Amelia Knisely Published

Nicholas County Program Celebrates Parents' Sobriety, Reunification With Their Kids

Summersville resident Ally Carpenter.jpg

The courtroom in Nicholas County was packed Thursday as 10 parents graduated from the county’s Family Treatment Court program.

Large, framed portraits of the graduates and their respective families lined the front of the courthouse — the parents’ and kids’ smiles on display to show the room that their families were now whole.

Family Treatment Court is an innovative program that reunifies families amid the state’s foster care crisis and drug epidemic, two problems that are interwoven in West Virginia.

Under the program, parents who have completed substance use disorder treatment, and other requirements, are reunited with their children after being involved in the child welfare system.

“It’s kind of the people who have that drug problem and come into these cases and make that admission, ‘Hey this is something that is not right, and I need to improve on it,’” said Stephanie Smith, family treatment court case coordinator. She said meth has been the most common drug in the county.

“They also have to be willing — that’s kind of the biggest part,” she added.

Nicholas County is the fifth county in the state selected by the state Supreme Court of Appeals to run a grant-funded Family Treatment Court Program.

Nearly 30 people are involved in running the program, including child protective services workers and employees from the local school system.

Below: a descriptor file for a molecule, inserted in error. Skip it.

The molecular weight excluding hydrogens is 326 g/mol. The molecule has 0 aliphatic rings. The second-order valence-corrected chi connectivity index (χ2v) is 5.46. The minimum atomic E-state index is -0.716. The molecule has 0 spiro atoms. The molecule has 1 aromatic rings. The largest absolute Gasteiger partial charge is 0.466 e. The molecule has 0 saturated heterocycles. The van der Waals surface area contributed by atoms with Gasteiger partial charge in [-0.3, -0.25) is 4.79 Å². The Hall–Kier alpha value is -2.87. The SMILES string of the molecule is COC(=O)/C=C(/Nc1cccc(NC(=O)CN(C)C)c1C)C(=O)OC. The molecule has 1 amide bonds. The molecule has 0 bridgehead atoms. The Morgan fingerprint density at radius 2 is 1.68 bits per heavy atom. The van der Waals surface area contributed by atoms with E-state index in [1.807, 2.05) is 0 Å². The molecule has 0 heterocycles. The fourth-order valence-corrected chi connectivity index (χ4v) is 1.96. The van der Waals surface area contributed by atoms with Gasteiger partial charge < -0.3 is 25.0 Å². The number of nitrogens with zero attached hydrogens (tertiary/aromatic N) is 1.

One of the program’s goals is to minimize the time kids spend in foster care as West Virginia has the highest rate in the country of kids coming into foster care.

Twenty children were reunified with their parents following Thursday’s graduation, and many of the kids were in the courtroom for the ceremony.

Summersville resident Ally Carpenter, 27, has been drug and alcohol free for 275 days with the program. After finding housing and a job, and completing the program’s other requirements, she was reunited with her 11-month-old son and graduated from Family Treatment Court.

Everyone here was willing to work with you one on one and whatever it took to get your child back quicker,” Carpenter said. “It’s really done a lot of good and put a lot of children back in the homes of parents who wanted them.”

Judge Stephen Callaghan fought to bring the program to his county and, since its launch in 2020, it now has 39 graduates and has reunited 63 children with their parents.

“We do it because of what you just saw in the courtroom. I’m proud to say that we’re one county and one judge, and at times this fall, we’ve had the largest family treatment court in the state,” Callaghan said.

Former graduates attended the ceremony, cheering as men and women received their certificates. Callaghan explained that it’s a community-wide effort to run the program, including finding housing, furniture, treatment and jobs for participants. Smith noted that finding housing is often the biggest barrier in the rural county.

A local business owner who has employed several of the program participants attended the graduation, and Callaghan said the tight-knit community is more than willing to give.

“It’s so easy to get people involved because all you have to do is say, ‘Do you want to help people and families affected by drugs?’ Who would say no to that?” he said.

Carpenter had a big smile as she held her son in the courtroom during her graduation. She said the program has provided her with good friends and an ongoing support system as she begins community college next month.

“I’m going to be a vet tech and then eventually hopefully become a vet,” she said.